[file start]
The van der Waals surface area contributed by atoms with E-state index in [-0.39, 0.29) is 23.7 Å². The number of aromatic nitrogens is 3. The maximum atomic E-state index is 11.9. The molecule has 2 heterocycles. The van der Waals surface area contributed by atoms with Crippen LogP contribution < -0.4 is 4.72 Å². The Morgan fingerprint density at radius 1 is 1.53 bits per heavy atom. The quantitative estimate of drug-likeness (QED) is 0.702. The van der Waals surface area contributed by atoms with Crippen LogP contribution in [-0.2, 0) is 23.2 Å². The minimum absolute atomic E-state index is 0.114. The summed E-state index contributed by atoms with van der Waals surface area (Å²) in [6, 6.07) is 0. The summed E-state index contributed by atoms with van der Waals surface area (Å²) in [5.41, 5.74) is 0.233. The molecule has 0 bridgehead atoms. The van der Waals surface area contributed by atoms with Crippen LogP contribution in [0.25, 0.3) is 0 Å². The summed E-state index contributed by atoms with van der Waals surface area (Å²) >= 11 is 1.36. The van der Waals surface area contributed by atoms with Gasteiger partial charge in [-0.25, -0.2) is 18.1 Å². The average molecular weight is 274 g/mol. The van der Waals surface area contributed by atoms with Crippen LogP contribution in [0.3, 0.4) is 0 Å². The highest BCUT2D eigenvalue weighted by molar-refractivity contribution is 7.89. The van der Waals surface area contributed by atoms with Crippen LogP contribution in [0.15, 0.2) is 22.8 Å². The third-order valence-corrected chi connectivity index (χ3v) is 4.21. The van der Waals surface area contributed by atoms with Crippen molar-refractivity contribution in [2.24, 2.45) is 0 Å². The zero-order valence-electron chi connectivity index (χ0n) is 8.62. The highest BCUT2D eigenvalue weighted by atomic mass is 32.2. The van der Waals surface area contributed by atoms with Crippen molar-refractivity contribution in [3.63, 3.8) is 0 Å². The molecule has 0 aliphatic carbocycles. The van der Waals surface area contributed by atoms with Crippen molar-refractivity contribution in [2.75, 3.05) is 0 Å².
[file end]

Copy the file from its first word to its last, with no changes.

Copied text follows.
The van der Waals surface area contributed by atoms with E-state index in [-0.39, 0.29) is 23.7 Å². The number of aromatic nitrogens is 3. The maximum atomic E-state index is 11.9. The molecule has 2 heterocycles. The van der Waals surface area contributed by atoms with Crippen LogP contribution < -0.4 is 4.72 Å². The Morgan fingerprint density at radius 1 is 1.53 bits per heavy atom. The quantitative estimate of drug-likeness (QED) is 0.702. The van der Waals surface area contributed by atoms with Crippen LogP contribution in [-0.2, 0) is 23.2 Å². The minimum absolute atomic E-state index is 0.114. The summed E-state index contributed by atoms with van der Waals surface area (Å²) in [6, 6.07) is 0. The summed E-state index contributed by atoms with van der Waals surface area (Å²) in [5.41, 5.74) is 0.233. The molecule has 0 bridgehead atoms. The van der Waals surface area contributed by atoms with Crippen LogP contribution in [0.25, 0.3) is 0 Å². The summed E-state index contributed by atoms with van der Waals surface area (Å²) >= 11 is 1.36. The van der Waals surface area contributed by atoms with Gasteiger partial charge in [-0.25, -0.2) is 18.1 Å². The average molecular weight is 274 g/mol. The van der Waals surface area contributed by atoms with Crippen LogP contribution in [0.3, 0.4) is 0 Å². The highest BCUT2D eigenvalue weighted by molar-refractivity contribution is 7.89. The van der Waals surface area contributed by atoms with Crippen LogP contribution in [0.15, 0.2) is 22.8 Å². The third-order valence-corrected chi connectivity index (χ3v) is 4.21. The van der Waals surface area contributed by atoms with Crippen molar-refractivity contribution in [2.24, 2.45) is 0 Å². The zero-order valence-electron chi connectivity index (χ0n) is 8.62. The highest BCUT2D eigenvalue weighted by atomic mass is 32.2. The van der Waals surface area contributed by atoms with Crippen molar-refractivity contribution in [3.63, 3.8) is 0 Å². The molecule has 0 aliphatic carbocycles. The van der Waals surface area contributed by atoms with Crippen molar-refractivity contribution in [2.75, 3.05) is 0 Å².